A Superior Court jury awarded more than $6 million to a Los Angeles woman Wednesday in a sex-discrimination case against Texaco Inc. Labor attorneys said it was the largest amount ever awarded to an individual .
Lawyers said Wednesday that the award, which could be increased Friday when the same jury decides on punitive damages, sends a strong message to large corporations about the risks in biased promotion practices.
The decision sets a precedent, in that it awards a significant amount to middle management, a group that has not been represented in such bias complaints before, a source close to the case said.
The award for actual damages must still be approved by Superior Court Judge Ronald Cappai. Janella Sue Martin, who filed the suit in 1986, has worked as a credit supervisor in the oil company's western region since 1984. She accused Texaco of passing her over twice when credit management positions were created.
As a result, Martin said, she earned less money than the two men who got the jobs, and she suffered emotionally. The 48-year-old Martin still works for Texaco as a credit supervisor. She continued to work throughout the case.
Martin and attorneys for Texaco would not comment after the jury handed down its decision. Attorneys in the case said they did not want any comment of theirs to prompt a mistrial. Judge Cappai declared a mistrial in August because some jurors said they had heard a description of the case on radio.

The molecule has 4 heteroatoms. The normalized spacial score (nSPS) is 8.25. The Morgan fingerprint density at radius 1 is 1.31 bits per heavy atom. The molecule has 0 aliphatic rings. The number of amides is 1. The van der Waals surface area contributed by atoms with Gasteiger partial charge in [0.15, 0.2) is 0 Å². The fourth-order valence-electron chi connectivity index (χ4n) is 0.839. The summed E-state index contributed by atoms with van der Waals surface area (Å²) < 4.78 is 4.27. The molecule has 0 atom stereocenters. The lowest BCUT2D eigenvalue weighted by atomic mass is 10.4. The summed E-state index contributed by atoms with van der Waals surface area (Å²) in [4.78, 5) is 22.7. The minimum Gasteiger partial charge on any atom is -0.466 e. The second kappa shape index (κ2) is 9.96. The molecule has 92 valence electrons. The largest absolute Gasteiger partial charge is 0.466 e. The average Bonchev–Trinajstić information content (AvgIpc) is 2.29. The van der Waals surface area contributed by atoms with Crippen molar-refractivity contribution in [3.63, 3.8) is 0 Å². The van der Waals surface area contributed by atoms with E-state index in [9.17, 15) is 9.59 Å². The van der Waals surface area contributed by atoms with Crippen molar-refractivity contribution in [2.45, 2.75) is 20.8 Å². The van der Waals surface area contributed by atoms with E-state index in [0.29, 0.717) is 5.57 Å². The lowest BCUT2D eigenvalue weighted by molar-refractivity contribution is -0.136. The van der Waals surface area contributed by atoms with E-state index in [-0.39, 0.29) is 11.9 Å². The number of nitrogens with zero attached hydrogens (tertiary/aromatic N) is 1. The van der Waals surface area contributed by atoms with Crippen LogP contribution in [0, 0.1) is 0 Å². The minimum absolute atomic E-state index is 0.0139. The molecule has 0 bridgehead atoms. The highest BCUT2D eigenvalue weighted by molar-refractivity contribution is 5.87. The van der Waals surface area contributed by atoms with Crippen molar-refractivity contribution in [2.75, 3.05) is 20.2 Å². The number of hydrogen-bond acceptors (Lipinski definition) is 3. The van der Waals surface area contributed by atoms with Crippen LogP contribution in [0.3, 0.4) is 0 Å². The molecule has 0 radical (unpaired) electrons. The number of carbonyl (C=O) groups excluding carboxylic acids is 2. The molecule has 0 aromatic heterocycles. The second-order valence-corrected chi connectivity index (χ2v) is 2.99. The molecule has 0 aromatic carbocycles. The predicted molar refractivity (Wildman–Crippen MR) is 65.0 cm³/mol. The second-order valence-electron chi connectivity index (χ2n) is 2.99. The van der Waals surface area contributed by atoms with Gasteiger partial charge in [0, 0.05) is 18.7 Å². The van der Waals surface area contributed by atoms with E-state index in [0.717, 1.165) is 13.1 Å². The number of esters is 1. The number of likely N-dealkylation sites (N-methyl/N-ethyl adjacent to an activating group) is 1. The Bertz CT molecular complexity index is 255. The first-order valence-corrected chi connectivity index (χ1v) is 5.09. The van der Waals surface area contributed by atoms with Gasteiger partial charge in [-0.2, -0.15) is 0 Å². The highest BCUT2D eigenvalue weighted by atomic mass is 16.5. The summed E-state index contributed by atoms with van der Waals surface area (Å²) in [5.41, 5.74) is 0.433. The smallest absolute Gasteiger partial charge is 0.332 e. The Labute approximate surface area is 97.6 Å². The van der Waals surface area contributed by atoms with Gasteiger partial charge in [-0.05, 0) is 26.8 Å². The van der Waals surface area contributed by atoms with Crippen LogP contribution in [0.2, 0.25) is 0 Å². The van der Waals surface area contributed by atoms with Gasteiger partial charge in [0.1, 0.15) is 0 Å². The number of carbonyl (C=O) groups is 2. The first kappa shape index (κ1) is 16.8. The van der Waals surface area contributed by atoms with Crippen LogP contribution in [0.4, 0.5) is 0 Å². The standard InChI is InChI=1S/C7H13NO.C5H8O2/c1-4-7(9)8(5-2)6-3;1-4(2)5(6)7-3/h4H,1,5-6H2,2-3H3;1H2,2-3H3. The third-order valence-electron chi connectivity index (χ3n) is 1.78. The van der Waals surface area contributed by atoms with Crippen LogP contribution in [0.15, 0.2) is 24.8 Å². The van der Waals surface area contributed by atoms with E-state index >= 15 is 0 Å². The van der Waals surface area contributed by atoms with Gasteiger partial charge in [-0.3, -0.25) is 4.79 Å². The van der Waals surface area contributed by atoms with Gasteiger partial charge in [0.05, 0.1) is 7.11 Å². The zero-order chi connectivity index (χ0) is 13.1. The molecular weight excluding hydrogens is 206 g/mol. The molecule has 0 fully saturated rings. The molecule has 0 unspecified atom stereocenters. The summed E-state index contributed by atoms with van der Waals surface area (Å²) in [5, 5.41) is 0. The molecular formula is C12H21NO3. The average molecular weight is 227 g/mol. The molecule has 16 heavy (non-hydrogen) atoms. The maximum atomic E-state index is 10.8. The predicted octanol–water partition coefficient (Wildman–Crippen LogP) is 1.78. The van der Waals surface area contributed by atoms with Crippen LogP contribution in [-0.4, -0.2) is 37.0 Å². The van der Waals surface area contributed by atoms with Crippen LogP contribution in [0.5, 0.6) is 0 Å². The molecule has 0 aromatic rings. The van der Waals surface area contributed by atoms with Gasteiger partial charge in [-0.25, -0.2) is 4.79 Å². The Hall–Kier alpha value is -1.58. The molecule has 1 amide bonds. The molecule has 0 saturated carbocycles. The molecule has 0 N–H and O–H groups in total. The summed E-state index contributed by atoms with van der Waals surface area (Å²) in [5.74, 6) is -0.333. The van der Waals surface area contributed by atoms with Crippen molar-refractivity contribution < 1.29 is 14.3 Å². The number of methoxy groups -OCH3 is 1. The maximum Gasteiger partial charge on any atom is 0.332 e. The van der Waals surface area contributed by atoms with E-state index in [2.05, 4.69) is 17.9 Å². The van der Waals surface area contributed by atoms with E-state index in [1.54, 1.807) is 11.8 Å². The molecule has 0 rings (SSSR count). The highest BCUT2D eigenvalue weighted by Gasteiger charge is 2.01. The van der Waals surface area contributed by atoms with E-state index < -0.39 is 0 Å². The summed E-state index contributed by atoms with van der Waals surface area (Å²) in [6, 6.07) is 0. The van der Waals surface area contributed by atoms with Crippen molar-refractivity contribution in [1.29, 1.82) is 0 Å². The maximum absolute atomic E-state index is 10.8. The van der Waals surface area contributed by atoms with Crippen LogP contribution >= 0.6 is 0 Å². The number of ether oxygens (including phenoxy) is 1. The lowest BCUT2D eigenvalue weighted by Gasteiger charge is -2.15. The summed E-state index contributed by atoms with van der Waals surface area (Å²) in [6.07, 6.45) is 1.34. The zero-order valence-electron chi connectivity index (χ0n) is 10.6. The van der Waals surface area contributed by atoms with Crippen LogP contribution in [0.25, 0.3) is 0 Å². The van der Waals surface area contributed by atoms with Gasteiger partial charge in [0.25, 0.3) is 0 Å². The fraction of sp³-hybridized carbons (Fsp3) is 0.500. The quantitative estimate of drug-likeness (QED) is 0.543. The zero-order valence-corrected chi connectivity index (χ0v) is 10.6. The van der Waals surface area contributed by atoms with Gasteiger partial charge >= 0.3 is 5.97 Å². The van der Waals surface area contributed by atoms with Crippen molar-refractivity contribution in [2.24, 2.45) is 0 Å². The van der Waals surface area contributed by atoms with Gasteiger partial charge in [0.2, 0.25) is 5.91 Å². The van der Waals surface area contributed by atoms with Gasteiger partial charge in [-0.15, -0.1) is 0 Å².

A new jury, impaneled last month, was instructed Wednesday to avoid media reports of the case. The trial is not over until the jury of seven men and five women decides on punitive damages. Those deliberations are to begin Friday.
Texaco's attorneys would not say whether the company would appeal the award of nearly $6.3 million. Dan Stormer, Martin's lawyer, predicted that Texaco, based in White Plains, N.Y., would appeal the jury's final decision.
Joan Graff, director of the San Francisco-based Employment Law Center and an expert on women in the workplace, called the outcome of the suit a stunning victory for Martin, in particular, and for women in general.
"It lends substance to the Department of Labor report that glass ceilings exist," she said, referring to a government study issued this summer. "It gives women the opportunity to challenge (discriminatory employers) with more confidence."
Graff added that the amount was the largest ever awarded to one person in a sex discrimination case.
Frank Cronin, an attorney who regularly defends large corporations in cases similar to Martin's, said such lawsuits are common but the amount awarded to Martin was uncommon and "grossly excessive." He predicted that Cappai would reduce the award.
Martin has challenged Texaco once before, over problems in a previous job. In 1972, she filed a complaint against the company with the Equal Employment Opportunity Commission, alleging unlawful sex discrimination and violation of her civil rights.
That complaint was resolved in 1977, and Martin subsequently was promoted to her current position of credit supervisor. The two cases are unrelated. Cappai ruled that the first case could not be mentioned during the current trial.